If someone asked me what question I am asked most frequently, I’d tell them the answer is some variation of this family of questions:
- How much do advocates charge for their services?
- What is the hourly rate for patient advocates?
- How much do patient advocates make?
- How much money do patient advocates get paid?
- What is the average amount a patient advocate charges?
We’ll begin by answering these questions with a question (bad form, but it makes our point…)
- How much does it cost to take a vacation?
- What does it cost to go to college?
- How much more can I make if I get a new job?
Think about those questions for a minute: they are actually kind of silly. In fact, there is only ONE answer; the same answer to the questions about advocates, cost, and pricing.
So of course, now you want to know… “Depends on what?” There are two answers:
It Depends: Answer #1:
What advocates charge varies based on services, niche, education and experience, certifications, professionalism, geographic location …
Services: Advocates who sit by a hospital bedside don’t charge the same as advocates who negotiate hospital bills, who don’t charge the same as an advocate who gets an insurance claim approved, who don’t charge the same as the advocate who is on retainer with an elderly person who needs accompaniment to her doctor appointments month after month. Even an average here wouldn’t be helpful.
Niche: Advocates who work with Solos (Elder Orphans) have a specific expertise. As do advocates who reconcile and negotiate medical bills. As do advocates who focus on cancer care, or those whose expertise is mental health or pediatrics, or any other niche – the name for a specialty area. Even averaging within a niche wouldn’t be helpful because all the other factors listed here must also be taken into account.
Education and Experience: A nurse who is providing medical-navigation services can charge more than someone who is not a nurse. A doctor who is focusing on cancer advocacy can charge more than a nurse with the same experience. But a doctor or nurse usually won’t be able to charge more than someone who worked in hospital billing for an insurer for a decade or more if the client needs cost-managing services. And long-time advocates with no clinical experience can charge more than a nurse who is just getting started in advocacy. So – again – no way to average.
Certifications: this is fairly obvious: an advocate certified by a nationally respected certifying board can charge more than one who isn’t certified. This is true for any of the available certifications from the BCPA, to CCM, to CSA, and others.
Professionalism: Advocacy is a profession, not an hourly job. When you pay a lawyer, you pay her at a very high rate because she supplies you with information that stands up to public and legal scrutiny. When you pay a hairdresser, you pay her a high rate because you have to live with your hair and feel good about your appearance. When you pay a tax preparer, you’re hoping to stay out of hot water with the IRS. When people pay an advocate, they know you are managing two of the most important aspects of life: health and money. How much is that worth? And isn’t the profession of advocacy worth at least what the legal profession charges?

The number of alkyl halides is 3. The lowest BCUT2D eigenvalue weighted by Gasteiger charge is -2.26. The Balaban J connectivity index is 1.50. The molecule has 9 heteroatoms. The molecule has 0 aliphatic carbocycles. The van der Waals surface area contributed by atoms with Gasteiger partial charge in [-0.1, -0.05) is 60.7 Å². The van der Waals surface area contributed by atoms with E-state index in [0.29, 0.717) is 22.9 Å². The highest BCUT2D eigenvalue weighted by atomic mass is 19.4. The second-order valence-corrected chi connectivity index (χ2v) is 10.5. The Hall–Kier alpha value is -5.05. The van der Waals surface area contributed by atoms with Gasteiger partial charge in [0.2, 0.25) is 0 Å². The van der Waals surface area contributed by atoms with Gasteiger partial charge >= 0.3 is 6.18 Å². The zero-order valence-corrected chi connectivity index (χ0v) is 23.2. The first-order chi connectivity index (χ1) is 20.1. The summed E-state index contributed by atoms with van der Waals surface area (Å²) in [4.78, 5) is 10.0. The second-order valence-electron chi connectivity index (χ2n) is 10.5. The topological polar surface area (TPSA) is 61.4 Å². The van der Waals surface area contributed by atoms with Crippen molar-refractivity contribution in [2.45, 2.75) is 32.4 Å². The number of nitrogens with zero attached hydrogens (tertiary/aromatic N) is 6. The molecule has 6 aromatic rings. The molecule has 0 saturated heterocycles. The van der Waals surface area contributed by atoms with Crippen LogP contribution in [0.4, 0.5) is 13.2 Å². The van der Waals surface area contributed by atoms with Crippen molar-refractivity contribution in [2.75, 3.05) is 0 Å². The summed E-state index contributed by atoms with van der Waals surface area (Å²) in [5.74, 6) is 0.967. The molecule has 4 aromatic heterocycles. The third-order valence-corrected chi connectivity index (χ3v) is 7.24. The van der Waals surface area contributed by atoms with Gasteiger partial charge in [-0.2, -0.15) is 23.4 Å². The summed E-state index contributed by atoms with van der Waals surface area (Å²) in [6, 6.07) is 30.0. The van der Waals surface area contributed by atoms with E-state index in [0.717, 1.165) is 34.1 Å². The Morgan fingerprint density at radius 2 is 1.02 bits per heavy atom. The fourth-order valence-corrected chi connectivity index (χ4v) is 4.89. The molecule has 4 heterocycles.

Geographic location: If you live and work in or near a larger city (New York, LA, San Francisco, Boston, Chicago, others) you can charge more than if you live in a smaller city or a rural area. Just as housing and most goods are generally more expensive, so is a contract with an advocate.
It Depends: Answer #2:
What advocates charge is what patients are willing to pay them. This is probably even more of a factor than all those aspects of your practice listed above. Just like selling a house isn’t about the price of the house; rather, it’s what a buyer is willing to pay for it. Being hired for advocacy services occurs when that sweet spot of the value of what you offer is the same as someone is willing to pay.
You can see now what that original question of “how much do advocates charge?” is impossible to answer without “it depends.”
So what if we alter the questions a little to get to what most advocates REALLY want to know…?
- How much should I charge for my advocacy work?
- What should my hourly rate be?
- How can I figure out my pricing as I launch my advocacy practice?
- Or … Am I charging the right amount? (Or should I be charging more?)
In fact, answering these questions involves math, and it’s math that actually takes into account all those factors listed above because it’s based on your own knowledge of yourself and your circumstances. That math is found in The Start and Grow Your Own Practice Handbook – which many people have, but not as many have read. (Is this you? If you own it, but haven’t read it, you must be waiting for osmosis?)
Your APHA membership also has information about pricing in the Pricing and Financial Center.
The last important point to make here is this: never EVER quote an hourly rate to a potential client. The references above spell out the reason and make suggestions for what you do instead.
Such an important question shouldn’t be left to a quick answer. Your value, and the value of any other advocate’s work, isn’t the same. Your pricing shouldn’t be the same either.
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